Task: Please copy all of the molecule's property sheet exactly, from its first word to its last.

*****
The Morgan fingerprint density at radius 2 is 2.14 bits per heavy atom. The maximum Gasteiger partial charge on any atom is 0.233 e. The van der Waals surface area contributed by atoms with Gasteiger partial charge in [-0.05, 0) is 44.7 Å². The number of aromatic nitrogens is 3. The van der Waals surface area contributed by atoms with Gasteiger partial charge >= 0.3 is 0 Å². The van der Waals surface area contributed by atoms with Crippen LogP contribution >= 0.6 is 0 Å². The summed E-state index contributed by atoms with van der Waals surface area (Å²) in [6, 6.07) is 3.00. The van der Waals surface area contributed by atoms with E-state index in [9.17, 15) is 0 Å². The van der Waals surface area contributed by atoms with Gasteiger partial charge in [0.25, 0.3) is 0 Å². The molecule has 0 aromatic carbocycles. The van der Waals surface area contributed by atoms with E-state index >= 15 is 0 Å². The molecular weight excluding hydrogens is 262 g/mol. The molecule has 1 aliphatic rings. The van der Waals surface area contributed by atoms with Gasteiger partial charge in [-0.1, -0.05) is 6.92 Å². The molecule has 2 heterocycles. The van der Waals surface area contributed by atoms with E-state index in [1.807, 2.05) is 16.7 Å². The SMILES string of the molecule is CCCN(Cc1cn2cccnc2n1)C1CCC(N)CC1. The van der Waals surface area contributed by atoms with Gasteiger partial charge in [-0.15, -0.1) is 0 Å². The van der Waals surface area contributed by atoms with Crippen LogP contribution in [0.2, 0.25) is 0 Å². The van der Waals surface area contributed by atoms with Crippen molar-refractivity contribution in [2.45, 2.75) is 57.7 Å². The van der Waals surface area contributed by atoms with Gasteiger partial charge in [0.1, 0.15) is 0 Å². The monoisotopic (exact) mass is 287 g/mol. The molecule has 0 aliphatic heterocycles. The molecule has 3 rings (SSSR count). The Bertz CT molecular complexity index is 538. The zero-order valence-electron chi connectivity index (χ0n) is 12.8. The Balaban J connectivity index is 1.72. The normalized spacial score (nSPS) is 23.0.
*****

The Morgan fingerprint density at radius 2 is 2.14 bits per heavy atom. The maximum Gasteiger partial charge on any atom is 0.233 e. The van der Waals surface area contributed by atoms with Gasteiger partial charge in [-0.05, 0) is 44.7 Å². The number of aromatic nitrogens is 3. The van der Waals surface area contributed by atoms with Gasteiger partial charge >= 0.3 is 0 Å². The van der Waals surface area contributed by atoms with Crippen LogP contribution >= 0.6 is 0 Å². The summed E-state index contributed by atoms with van der Waals surface area (Å²) in [6, 6.07) is 3.00. The van der Waals surface area contributed by atoms with E-state index in [9.17, 15) is 0 Å². The van der Waals surface area contributed by atoms with Gasteiger partial charge in [0.25, 0.3) is 0 Å². The molecule has 0 aromatic carbocycles. The van der Waals surface area contributed by atoms with E-state index >= 15 is 0 Å². The molecular weight excluding hydrogens is 262 g/mol. The molecule has 1 aliphatic rings. The van der Waals surface area contributed by atoms with Gasteiger partial charge in [-0.1, -0.05) is 6.92 Å². The molecule has 2 heterocycles. The van der Waals surface area contributed by atoms with E-state index in [1.807, 2.05) is 16.7 Å². The SMILES string of the molecule is CCCN(Cc1cn2cccnc2n1)C1CCC(N)CC1. The van der Waals surface area contributed by atoms with Gasteiger partial charge in [-0.15, -0.1) is 0 Å². The van der Waals surface area contributed by atoms with Crippen LogP contribution in [0.2, 0.25) is 0 Å². The van der Waals surface area contributed by atoms with Crippen molar-refractivity contribution in [2.45, 2.75) is 57.7 Å². The van der Waals surface area contributed by atoms with Gasteiger partial charge in [0.1, 0.15) is 0 Å². The monoisotopic (exact) mass is 287 g/mol. The molecule has 0 aliphatic heterocycles. The molecule has 3 rings (SSSR count). The Bertz CT molecular complexity index is 538. The zero-order valence-electron chi connectivity index (χ0n) is 12.8. The Balaban J connectivity index is 1.72. The normalized spacial score (nSPS) is 23.0.